This is Part One in a Two Part look at some of the change required to build a better world. “So you say you want a revolution?” You’ve got to begin by changing the fabric of your own Social Life (Part One) and your Inner Landscape (Part Two). In both cases the Bible Readings for these meditations come from the Lectionary.
Bible reading: Mark 6:14-29
King Herod heard of it, for Jesus’ name had become known. Some were saying, “John the baptizer has been raised from the dead; and for this reason these powers are at work in him.” But others said, “It is Elijah.” And others said, “It is a prophet, like one of the prophets of old.” But when Herod heard of it, he said, “John, whom I beheaded, has been raised.” For Herod himself had sent men who arrested John, bound him, and put him in prison on account of Herodias, his brother Philip’s wife, because Herod had married her.
For John had been telling Herod, “It is not lawful for you to have your brother’s wife.” And Herodias had a grudge against him, and wanted to kill him. But she could not, for Herod feared John, knowing that he was a righteous and holy man, and he protected him. When he heard him, he was greatly perplexed; and yet he liked to listen to him.
But an opportunity came when Herod on his birthday gave a banquet for his courtiers and officers and for the leaders of Galilee. When his daughter Herodias came in and danced, she pleased Herod and his guests; and the king said to the girl, “Ask me for whatever you wish, and I will give it.” And he solemnly swore to her, “Whatever you ask me, I will give you, even half of my kingdom.” She went out and said to her mother, “What should I ask for?” She replied, “The head of John the baptizer.”
Immediately she rushed back to the king and requested, “I want you to give me at once the head of John the Baptist on a platter.” The king was deeply grieved; yet out of regard for his oaths and for the guests, he did not want to refuse her. Immediately the king sent a soldier of the guard with orders to bring John’s head. He went and beheaded him in the prison, brought his head on a platter, and gave it to the girl. Then the girl gave it to her mother. When his disciples heard about it, they came and took his body, and laid it in a tomb.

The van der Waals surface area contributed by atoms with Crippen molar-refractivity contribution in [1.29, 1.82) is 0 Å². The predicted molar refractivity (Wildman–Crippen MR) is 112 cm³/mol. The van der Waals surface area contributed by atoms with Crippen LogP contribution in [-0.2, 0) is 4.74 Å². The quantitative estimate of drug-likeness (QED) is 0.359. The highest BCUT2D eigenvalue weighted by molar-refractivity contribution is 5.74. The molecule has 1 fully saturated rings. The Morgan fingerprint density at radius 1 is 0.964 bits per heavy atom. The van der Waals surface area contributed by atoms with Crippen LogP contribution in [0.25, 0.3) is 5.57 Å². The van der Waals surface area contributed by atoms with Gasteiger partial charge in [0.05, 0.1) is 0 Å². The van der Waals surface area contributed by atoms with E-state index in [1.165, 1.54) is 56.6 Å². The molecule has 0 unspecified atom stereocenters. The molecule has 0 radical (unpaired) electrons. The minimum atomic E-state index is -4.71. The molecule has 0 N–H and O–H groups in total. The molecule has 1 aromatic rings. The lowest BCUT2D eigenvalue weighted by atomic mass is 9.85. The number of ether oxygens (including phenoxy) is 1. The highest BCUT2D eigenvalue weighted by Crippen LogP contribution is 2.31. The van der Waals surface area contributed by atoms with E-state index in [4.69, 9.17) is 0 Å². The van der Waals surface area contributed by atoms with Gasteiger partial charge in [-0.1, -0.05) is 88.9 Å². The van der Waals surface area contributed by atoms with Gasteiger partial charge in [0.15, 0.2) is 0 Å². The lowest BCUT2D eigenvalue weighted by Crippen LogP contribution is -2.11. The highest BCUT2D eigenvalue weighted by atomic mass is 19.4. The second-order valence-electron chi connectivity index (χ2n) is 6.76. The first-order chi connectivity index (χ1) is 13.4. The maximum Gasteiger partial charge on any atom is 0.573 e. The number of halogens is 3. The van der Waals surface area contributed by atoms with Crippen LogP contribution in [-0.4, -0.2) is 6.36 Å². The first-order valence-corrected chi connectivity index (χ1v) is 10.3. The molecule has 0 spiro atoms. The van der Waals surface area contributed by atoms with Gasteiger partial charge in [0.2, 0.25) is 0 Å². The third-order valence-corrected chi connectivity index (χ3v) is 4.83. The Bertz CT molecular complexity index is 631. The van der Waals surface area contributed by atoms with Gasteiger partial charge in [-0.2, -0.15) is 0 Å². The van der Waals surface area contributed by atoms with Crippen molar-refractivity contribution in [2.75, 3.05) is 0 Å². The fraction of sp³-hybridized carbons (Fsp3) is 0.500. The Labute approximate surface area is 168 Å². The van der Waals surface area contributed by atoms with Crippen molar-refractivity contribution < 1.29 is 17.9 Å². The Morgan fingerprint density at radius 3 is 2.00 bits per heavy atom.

Herod came from a tough family. He had some pretty significant childhood trauma.
In the public health world, there is a scoring system known as the ACE Score. ACE stands for Adverse Childhood Experiences, and the test asks 10 questions relating to your childhood homelife. The study asks if you were abused physically, sexually, or emotionally as a child; if you were neglected physically or emotionally; and it asks about general household dysfunction, were you around mental illness? Substance abuse? Divorce? An incarcerated relative? Was your mother treated violently? If your answer to any of those questions is yes, you receive 1 point, and at the end of the quiz, you have a score with 10 being high and 0 low.
This test is used to predict health and social problems across the lifespan. The higher your score, the higher your risk of becoming a smoker, an alcoholic, a drug user, someone who lives a sedentary lifestyle, and someone who misses work regularly. You’re also more susceptible to experiencing severe obesity, diabetes, depression, suicide attempts, STDs, Heart Disease, Cancer Stroke, COPD, and broken bones.
Now, I’m not exactly sure what Herod the Tetrarch’s ACE Score was… but I’m going to go out on a limb and say that it was pretty high. Herod Antipas (or Herod the Tetrarch), was the son of Herod the Great. Herod the Great came into power in 37 BCE. He was highly devoted to the Roman government, and his popularity in Rome meant the expansion of his power. He built forts and cities and named them after the Romans, he renovated the temple, and he exterminated anyone he considered a threat to his power, including one wife, three sons, a brother-in-law, and a mother-in-law. He died in 4 BCE and his kingdom was divided between three sons: Archaleaus was ruler of Samaria, Judea, and Idumea until he was replaced by a Roman procurator, Pontius Pilate; Herod Antipas was named ruler of Galilee and Perea; Philip was ruler of the northern territories and those east of the Sea of Galilee.
Ok, so that house where a wife, three sons, a brother-in-law and a mother-in-law were all murdered is the house where Herod the Tetrarch grew up… I think it’s safe to say it was a tough childhood. No one made it out of that house unscathed. Herod the Tetrarch was affected by this and it would go on to affect his life.
The circumstances of this event are unclear to me, but at some point, Herod took his brother’s wife as his own. Now this wasn’t the 1990’s in America, women were still regarded as a possession in this time period. Men could have multiple wives, but women not so much. Herod, being more powerful than his brother, took his brother’s wife, and brought the woman, Herodias, and her daughter, Salome, into his home.